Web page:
Timepoint [1] 387088 0
All comparisons were made using average symptom scores of the last three days of the respective dietary periods.
Secondary outcome [2] 387089 0
Secondary endpoint included differences between the diets in headache/migraine measured by the 100-mm VAS on the low-salicylate diet compared to those on the high-salicylate diet.
Timepoint [2] 387089 0
All comparisons were made using average symptom scores of the last three days of the respective dietary periods.
Secondary outcome [3] 387090 0
Secondary endpoint included differences in symptoms (i.e. both gastrointestinal and extra-intestinal as per the other secondary outcomes) between interventional diets and their respective preceding control phases of baseline or washout measured by the 100-mm VAS.
Timepoint [3] 387090 0
Comparisons were made using average symptom scores of the last three days of the preceding control period compared to the last three days of each of the interventional dietary periods.
Secondary outcome [4] 388134 0
Secondary endpoint included differences between the diets in bloating measured by the 100-mm VAS on the low-salicylate diet compared to those on the high-salicylate diet.
Timepoint [4] 388134 0
All comparisons were made using average symptom scores of the last three days of the respective dietary periods.
Secondary outcome [5] 388135 0
Secondary endpoints included differences between the diets in passage of wind measured by the 100-mm VAS on the low-salicylate diet compared to those on the high-salicylate diet.
Timepoint [5] 388135 0
All comparisons were made using average symptom scores of the last three days of the respective dietary periods.
Secondary outcome [6] 388136 0
Secondary endpoint included differences between the diets in nausea measured by the 100-mm VAS on the low-salicylate diet compared to those on the high-salicylate diet.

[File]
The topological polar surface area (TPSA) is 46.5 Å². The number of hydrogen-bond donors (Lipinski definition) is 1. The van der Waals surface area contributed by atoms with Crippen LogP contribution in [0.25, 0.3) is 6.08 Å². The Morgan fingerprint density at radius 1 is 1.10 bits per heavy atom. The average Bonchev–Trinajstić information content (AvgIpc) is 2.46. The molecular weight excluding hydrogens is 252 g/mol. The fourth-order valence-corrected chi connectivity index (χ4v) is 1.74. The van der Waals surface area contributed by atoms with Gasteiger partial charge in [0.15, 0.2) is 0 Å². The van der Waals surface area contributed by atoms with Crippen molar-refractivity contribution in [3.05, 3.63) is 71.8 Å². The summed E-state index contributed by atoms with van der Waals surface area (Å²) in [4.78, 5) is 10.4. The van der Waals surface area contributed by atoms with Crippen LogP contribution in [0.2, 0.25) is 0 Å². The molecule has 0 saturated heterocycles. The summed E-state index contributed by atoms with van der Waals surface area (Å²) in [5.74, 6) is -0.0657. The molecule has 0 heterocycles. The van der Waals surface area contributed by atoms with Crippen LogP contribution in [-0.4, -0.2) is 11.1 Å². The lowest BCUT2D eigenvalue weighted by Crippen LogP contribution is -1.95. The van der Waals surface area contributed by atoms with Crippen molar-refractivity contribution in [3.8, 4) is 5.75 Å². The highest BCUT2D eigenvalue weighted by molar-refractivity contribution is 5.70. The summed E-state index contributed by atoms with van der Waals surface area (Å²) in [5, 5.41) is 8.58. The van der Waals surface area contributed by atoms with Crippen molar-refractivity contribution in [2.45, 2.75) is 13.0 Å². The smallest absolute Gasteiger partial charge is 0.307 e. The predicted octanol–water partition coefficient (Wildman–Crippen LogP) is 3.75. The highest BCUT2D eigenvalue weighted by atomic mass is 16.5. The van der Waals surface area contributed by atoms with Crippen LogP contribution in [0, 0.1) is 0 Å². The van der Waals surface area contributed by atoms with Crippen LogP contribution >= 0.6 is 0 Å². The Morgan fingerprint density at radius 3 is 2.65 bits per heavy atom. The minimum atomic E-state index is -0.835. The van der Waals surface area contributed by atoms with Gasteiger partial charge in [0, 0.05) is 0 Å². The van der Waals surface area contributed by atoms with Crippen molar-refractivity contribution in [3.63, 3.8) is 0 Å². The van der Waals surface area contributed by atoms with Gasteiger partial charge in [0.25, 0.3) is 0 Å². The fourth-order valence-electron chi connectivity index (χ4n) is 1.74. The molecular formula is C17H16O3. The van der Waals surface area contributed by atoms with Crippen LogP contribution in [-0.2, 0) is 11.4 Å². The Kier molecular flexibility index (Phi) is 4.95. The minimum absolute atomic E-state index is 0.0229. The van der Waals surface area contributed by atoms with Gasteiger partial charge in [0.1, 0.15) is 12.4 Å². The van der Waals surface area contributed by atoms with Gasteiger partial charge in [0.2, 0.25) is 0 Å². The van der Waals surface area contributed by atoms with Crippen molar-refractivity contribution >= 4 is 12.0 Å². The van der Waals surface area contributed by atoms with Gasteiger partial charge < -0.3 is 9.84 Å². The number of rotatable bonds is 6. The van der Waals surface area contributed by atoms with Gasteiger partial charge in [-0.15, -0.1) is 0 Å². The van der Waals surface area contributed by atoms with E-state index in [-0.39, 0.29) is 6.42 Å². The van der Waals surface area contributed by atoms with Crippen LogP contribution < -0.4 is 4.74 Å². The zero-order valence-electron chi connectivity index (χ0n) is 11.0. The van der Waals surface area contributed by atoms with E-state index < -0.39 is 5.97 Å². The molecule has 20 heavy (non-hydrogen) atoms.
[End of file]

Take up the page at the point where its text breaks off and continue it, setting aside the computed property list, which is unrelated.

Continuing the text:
Timepoint [6] 388136 0
All comparisons were made using average symptom scores of the last three days of the respective dietary periods.
Secondary outcome [7] 388137 0
Secondary endpoint included differences between the diets in rhinitis (stuffy or runny nose, post-nasal drip) measured by the 100-mm VAS on the low-salicylate diet compared to those on the high-salicylate diet.
Timepoint [7] 388137 0
All comparisons were made using average symptom scores of the last three days of the respective dietary periods.
Secondary outcome [8] 388138 0
Secondary endpoint included differences between the diets in asthma measured by the 100-mm VAS on the low-salicylate diet compared to those on the high-salicylate diet.
Timepoint [8] 388138 0
All comparisons were made using average symptom scores of the last three days of the respective dietary periods.
Secondary outcome [9] 388139 0
Secondary endpoint included differences between the diets in eczema measured by the 100-mm VAS on the low-salicylate diet compared to those on the high-salicylate diet.
Timepoint [9] 388139 0
All comparisons were made using average symptom scores of the last three days of the respective dietary periods.
Secondary outcome [10] 388140 0
Secondary endpoint included differences between the diets in urticaria measured by the 100-mm VAS on the low-salicylate diet compared to those on the high-salicylate diet.
Timepoint [10] 388140 0
All comparisons were made using average symptom scores of the last three days of the respective dietary periods.
Secondary outcome [11] 388141 0
Secondary endpoint included differences between the diets in tiredness measured by the 100-mm VAS on the low-salicylate diet compared to those on the high-salicylate diet.
Timepoint [11] 388141 0
All comparisons were made using average symptom scores of the last three days of the respective dietary periods.

Eligibility
Key inclusion criteria
Patients with irritable bowel syndrome based on Rome III criteria.
Minimum age
18 Years
Maximum age
75 Years
Gender
Both males and females
Can healthy volunteers participate?
No
Key exclusion criteria
- coeliac disease
- pregnancy and breastfeeding,
- other significant co-morbid conditions such as diabetes and inflammatory bowel disease.
- previously received advice or information on a low chemical diet.
- taking pharmacological agents like laxatives to alter their symptoms.
- taking aspirin or any other drugs containing or delivering salicylates for at least two weeks prior to the commencement of the study.

Study design
Purpose of the study
Treatment
Allocation to intervention
Randomised controlled trial
Procedure for enrolling a subject and allocating the treatment (allocation concealment procedures)
Central randomisation by computer.
Methods used to generate the sequence in which subjects will be randomised (sequence generation)
Simple randomisation using a randomisation table created by computer software
Masking / blinding
Blinded (masking used)
Who is / are masked / blinded?
The people receiving the treatment/s